Police could soon identify criminals with just a strand of hair

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Julie Russell/LLNL

It is a known fact that when a human being breathes its last, it continues to leave a mark for millennia to come. Both the criminal investigators and archaeologists regularly rely on DNA for human identification. But environmental conditions like heat and light can severely deteriorate the evidence, thus proving DNA identification ineffective.

This is where researchers from Lawrence Livermore National Laboratory step in with their newly discovered method of identifying humans based on hair protein markers. These markers are much more resilient than DNA (with traces of protein found in human hair more than 250 years old) and are unique in terms of marker count and patterns to every single person. Once the method is fully optimized, the scientists believe they could distinguish an individual among the world’s population using a single strand of hair.

“We are in a very similar place with protein-based identification to where DNA profiling was during the early days of its development. This method will be a game-changer for forensics, and while we’ve made a lot of progress toward proving it, there are steps to go before this new technique will be able to reach its full potential.” says LLNL chemist Brad Hart, the director of the Lab’s Forensic Science Center and co-author of a paper detailing the work.

It doesn’t mean that DNA profiling will be left out in the cold. This method still requires some major refinement before it could be widely used as an alternative in crime labs. As it stands now, the current technique is already able to identify one person out of a million and the whole process requires roughly 2,5 days to complete. But once the researchers improve the process, it could revolutionize how criminal forensic investigations are conducted in the future.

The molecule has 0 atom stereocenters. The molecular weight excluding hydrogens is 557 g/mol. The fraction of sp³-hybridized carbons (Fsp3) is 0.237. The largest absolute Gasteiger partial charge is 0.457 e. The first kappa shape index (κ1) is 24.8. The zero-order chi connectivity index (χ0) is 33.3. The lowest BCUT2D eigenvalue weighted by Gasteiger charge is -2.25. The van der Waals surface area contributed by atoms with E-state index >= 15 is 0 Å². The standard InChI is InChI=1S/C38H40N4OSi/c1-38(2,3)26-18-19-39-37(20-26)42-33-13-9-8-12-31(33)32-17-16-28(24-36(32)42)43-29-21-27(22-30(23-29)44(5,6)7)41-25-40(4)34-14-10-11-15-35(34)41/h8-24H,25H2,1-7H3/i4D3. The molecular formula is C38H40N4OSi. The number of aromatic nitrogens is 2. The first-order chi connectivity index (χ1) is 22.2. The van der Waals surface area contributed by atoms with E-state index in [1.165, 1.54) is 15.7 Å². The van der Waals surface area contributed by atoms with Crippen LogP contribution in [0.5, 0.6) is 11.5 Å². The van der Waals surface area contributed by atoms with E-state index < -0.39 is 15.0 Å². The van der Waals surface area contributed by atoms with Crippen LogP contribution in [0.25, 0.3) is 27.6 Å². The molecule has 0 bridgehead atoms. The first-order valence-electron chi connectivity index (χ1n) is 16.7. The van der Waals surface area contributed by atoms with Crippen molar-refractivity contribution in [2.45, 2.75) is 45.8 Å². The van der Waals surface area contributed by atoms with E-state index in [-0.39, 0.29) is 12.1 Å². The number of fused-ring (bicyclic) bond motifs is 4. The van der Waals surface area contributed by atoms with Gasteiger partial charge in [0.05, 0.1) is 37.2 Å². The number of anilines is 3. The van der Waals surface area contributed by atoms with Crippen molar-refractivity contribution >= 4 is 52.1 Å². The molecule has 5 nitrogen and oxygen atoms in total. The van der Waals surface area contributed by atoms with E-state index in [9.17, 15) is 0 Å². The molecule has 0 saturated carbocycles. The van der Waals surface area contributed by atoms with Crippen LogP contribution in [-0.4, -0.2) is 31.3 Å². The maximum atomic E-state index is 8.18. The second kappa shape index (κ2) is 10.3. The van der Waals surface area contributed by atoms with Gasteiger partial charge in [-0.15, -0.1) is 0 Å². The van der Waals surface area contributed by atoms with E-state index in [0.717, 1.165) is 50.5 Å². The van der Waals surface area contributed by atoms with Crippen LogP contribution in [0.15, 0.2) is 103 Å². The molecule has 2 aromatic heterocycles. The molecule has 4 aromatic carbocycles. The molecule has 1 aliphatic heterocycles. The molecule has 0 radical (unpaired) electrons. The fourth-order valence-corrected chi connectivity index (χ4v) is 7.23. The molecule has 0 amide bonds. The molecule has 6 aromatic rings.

According to a study, the researchers examined male and female hair samples for 66 European-Americans, five African Americans, five Kenyans and six skeletal remains from the 1750s and 1850s, finding a total of 185 protein markers so far. Each person’s number of hair protein markers, combined with their pattern of protein markers, is unique.

The authors believe that the number of individual protein markers that can be used to differentiate people could go as high as 1,000. Furthermore, they seek to establish a set of 90-100 protein markers that would be sufficient to distinguish an individual among the world’s population using a single hair.

Beyond the obvious use in crime investigation, it could easily be used to confirm one’s lineage through remains dating back multiple generations. While it won’t kiss DNA analysis goodbye overnight, it is still deemed an important breakthrough for the forensic science.

Michal Madaras

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